Kiev Pechersk Lavra or Kyiv Pechersk Lavra (Ukrainian: Києво-Печерська лавра, Kyievo-Pechers’ka lavra), also known as the Kiev Monastery of the Caves, is a historic Orthodox Christian monastery which gave its name to one of the city districts where it is located in Kiev, the capital of Ukraine. Since its foundation as the cave monastery in 1051 the Lavra has been a preeminent center of the Eastern Orthodox Christianity in Eastern Europe. Together with the Saint Sophia Cathedral, it is inscribed as a UNESCO World Heritage Site.
The monastery complex is considered a separate national historic-cultural preserve (sanctuary), the national status to which was granted on March 13, 1996. The Lavra also not only located in another part of the city, but is part of a different national sanctuary than Saint Sophia Cathedral. While being a cultural attraction, the monastery is currently active. It was named one of the Seven Wonders of Ukraine on August 21, 2007, based on voting by experts and the internet community.
Currently, the jurisdiction over the site is divided between the state museum, National Kiev-Pechersk Historic-Cultural Preserve, and the Ukrainian Orthodox Church (Moscow Patriarchy) as the site of the chief monastery of that Church and the residence of its leader, Metropolitan Volodymyr. In the late 2010 a monitoring mission of UNESCO was visiting the Kiev Pechersk Lavra to check on situation of the site. According to the Minister of Culture Mykhailo Kulynyak the Kiev's historic site along with the Saint Sophia Cathedral is not threatened by the "black list" of the international organization.
Buildings and Structures
The Kiev Pechersk Lavra contains numerous architectural monuments, ranging from belltowers to cathedrals to underground cave systems and to strong stone fortification walls. The main attractions of the Lavra include Great Lavra Belltower, the notable feature of the Kiev skyline, and the Dormition Cathedral, destroyed in World War II, and fully reconstructed in recent years. Other churches and cathedrals of the Lavra include: the Refectory Church, the Church of All Saints, the Church of the Saviour at Berestove, the Church of the Exaltation of Cross, the Church of the Trinity, the Church of the Nativity of the Virgin, the Church of the Conception of St. Anne, and the Church of the Life-Giving Spring.
Great Lavra Belltower
The Great Lavra Belltower is one of the most notable features of the Kiev skyline and among the main attractions of the Lavra. It was the tallest free-standing belltower at the time of its construction in 1731-1745, and was designed by the architect Johann Gottfried Schädel. It is a Classical style construction and consists of tiers, surmounted by a gilded dome. Its total height is 96.5 meters.
Gate Church of the Trinity
The Gate Church of the Trinity is located atop the Holy Gates, which houses the entrance to the monastery. According to a legend, this church was founded by the Chernihiv Prince Sviatoslav. It was built atop an ancient stone church which used to stand in its place. After the fire of 1718 the church was rebuilt, its revere facades and interior walls enriched with ornate. Stucco work made by master craftsman V. Stefaovych. In the 18th century a new gilded pear-shaped dome was built, the facade and exterior walls were decorated with stucco-moulded plant ornaments and a vestibule built of stone attached to the north end.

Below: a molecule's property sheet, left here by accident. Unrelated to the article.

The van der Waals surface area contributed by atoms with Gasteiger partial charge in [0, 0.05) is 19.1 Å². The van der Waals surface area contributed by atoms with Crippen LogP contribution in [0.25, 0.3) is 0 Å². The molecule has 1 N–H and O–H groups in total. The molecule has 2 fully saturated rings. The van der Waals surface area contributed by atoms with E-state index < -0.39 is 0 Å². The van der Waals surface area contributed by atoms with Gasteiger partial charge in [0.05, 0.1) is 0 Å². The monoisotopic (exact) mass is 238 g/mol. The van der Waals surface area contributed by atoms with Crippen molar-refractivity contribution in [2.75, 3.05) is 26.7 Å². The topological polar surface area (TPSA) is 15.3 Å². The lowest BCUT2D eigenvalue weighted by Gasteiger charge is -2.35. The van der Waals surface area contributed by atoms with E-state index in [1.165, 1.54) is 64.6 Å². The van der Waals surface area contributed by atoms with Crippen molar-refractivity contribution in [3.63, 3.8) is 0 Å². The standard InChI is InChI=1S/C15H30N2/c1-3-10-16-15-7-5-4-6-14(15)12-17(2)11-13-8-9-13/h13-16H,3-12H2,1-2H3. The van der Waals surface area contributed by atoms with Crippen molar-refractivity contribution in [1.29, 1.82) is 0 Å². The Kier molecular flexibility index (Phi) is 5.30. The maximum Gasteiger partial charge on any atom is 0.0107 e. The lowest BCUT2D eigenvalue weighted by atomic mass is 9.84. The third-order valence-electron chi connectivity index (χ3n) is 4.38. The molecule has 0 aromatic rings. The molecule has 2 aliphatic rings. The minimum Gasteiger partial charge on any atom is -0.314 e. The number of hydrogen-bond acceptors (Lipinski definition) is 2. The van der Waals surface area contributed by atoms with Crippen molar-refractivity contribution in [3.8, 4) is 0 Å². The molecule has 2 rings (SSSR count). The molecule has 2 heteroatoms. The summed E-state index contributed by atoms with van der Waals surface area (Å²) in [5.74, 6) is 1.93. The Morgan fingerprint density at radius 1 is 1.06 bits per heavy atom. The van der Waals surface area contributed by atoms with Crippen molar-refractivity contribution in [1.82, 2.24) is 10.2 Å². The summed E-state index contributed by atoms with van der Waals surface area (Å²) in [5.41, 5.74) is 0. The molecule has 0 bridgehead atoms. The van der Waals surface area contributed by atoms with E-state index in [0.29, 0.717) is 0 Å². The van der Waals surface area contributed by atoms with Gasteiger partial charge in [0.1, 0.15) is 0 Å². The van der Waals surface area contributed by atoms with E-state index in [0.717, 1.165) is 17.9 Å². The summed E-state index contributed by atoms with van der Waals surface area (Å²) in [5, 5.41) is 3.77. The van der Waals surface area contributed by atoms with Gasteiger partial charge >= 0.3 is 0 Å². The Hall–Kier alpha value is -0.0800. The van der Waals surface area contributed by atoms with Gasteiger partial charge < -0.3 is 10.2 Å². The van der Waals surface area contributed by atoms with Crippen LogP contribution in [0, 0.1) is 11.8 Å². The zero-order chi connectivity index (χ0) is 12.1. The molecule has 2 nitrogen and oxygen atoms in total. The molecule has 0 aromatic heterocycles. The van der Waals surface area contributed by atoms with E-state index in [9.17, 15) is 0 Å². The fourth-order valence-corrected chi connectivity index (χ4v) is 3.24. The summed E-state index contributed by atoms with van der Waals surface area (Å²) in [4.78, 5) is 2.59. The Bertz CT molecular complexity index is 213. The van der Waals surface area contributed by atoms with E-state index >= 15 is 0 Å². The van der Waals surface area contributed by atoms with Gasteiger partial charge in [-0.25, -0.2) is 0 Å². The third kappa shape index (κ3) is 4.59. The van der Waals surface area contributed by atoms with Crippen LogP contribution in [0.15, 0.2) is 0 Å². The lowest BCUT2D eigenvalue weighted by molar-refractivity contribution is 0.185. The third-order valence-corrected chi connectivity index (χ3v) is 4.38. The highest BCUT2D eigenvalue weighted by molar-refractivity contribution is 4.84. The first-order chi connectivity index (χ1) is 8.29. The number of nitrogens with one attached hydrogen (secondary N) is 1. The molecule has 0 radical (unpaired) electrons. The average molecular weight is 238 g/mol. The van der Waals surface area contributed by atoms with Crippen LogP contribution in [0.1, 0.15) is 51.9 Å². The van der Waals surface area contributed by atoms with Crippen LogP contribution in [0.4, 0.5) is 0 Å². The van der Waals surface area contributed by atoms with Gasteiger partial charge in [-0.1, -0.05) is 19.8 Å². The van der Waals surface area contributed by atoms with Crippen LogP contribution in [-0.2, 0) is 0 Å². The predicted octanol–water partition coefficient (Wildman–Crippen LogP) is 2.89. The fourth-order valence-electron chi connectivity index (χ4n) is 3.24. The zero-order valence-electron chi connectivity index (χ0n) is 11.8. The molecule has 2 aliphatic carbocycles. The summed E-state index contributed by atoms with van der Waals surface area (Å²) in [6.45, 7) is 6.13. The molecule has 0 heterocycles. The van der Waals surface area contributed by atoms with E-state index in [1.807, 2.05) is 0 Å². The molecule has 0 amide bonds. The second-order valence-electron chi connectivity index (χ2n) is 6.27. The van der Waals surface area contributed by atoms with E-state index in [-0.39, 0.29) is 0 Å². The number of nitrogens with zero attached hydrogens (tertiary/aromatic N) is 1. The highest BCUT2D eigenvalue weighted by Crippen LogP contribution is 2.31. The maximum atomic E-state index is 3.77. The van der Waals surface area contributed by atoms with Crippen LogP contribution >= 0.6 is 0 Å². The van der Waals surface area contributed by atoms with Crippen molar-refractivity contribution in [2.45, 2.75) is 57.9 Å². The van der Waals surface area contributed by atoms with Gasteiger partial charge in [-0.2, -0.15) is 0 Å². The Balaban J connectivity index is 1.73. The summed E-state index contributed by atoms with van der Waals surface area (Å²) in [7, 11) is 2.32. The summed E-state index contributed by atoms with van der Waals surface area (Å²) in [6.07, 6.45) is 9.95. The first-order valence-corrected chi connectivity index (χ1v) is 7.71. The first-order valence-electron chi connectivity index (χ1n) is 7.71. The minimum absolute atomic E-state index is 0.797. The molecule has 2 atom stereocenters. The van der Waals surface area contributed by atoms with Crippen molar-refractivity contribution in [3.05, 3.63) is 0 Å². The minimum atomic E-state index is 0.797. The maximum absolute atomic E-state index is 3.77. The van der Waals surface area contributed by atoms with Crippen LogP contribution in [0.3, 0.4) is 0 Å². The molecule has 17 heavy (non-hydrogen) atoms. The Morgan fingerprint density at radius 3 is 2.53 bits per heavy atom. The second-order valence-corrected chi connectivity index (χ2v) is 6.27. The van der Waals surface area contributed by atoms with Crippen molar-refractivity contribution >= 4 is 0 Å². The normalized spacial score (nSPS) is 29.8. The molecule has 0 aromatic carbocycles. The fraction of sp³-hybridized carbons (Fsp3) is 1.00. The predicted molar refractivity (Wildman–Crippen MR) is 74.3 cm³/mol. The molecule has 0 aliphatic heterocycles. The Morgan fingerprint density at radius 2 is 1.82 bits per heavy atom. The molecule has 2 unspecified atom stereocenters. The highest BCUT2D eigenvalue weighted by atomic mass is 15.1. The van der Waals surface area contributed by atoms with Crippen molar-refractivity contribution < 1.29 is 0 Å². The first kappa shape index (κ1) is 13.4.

The All Saints Church
The All Saints Church erected in 1696-1698 is a fine specimen of Ukrainian baroque architecture. Characteristic of the church facades are rich architectural embellishments. In 1905 students of the Lavra art school painted the interior walls of the church. The carved wooden iconostasis is multi-tiered and was made for the All Saints church in the early 18th century.
Church of the Saviour at Berestov
The Church of the Saviour at Berestove is located to the North of the Kiev Pechersk Lavra. It was constructed in the village of Berestove at the turn of the 10th to 11th century during the reign of Prince Volodymyr Monomakh. It later served as the mausoleum of the Monomakh dynasty, also including Yuri Dolgoruki, the founder of Moscow. However being outside the Lavra fortifications, the Church of the Saviour at Berestove is part of the Kiev Pechersk Lavra complex.
The Kiev Pechersk Lavra is also one of the largest Ukrainian museums in Kiev. The exposition is the actual ensemble of the Upper (Near Caves) and Lower (Far Caves) Lavra territories that houses many architectural relics of the past. The collection within the churches and caves include articles of precious metal, prints, higher clergy portraits and rare church hierarchy photographs. The main exposition contains articles from 16 to early 20th centuries which include chalices, crucifixes, and textiles from 16-19th centuries with needlework and embroidery of Ukrainian masters. The remainder of collection consists of pieces from Lavra's Printing House and Lavra's Icon Painting Workshop. The museum also provides tours to the catacombs, which contain mummified remains of Orthodox saints or their relics.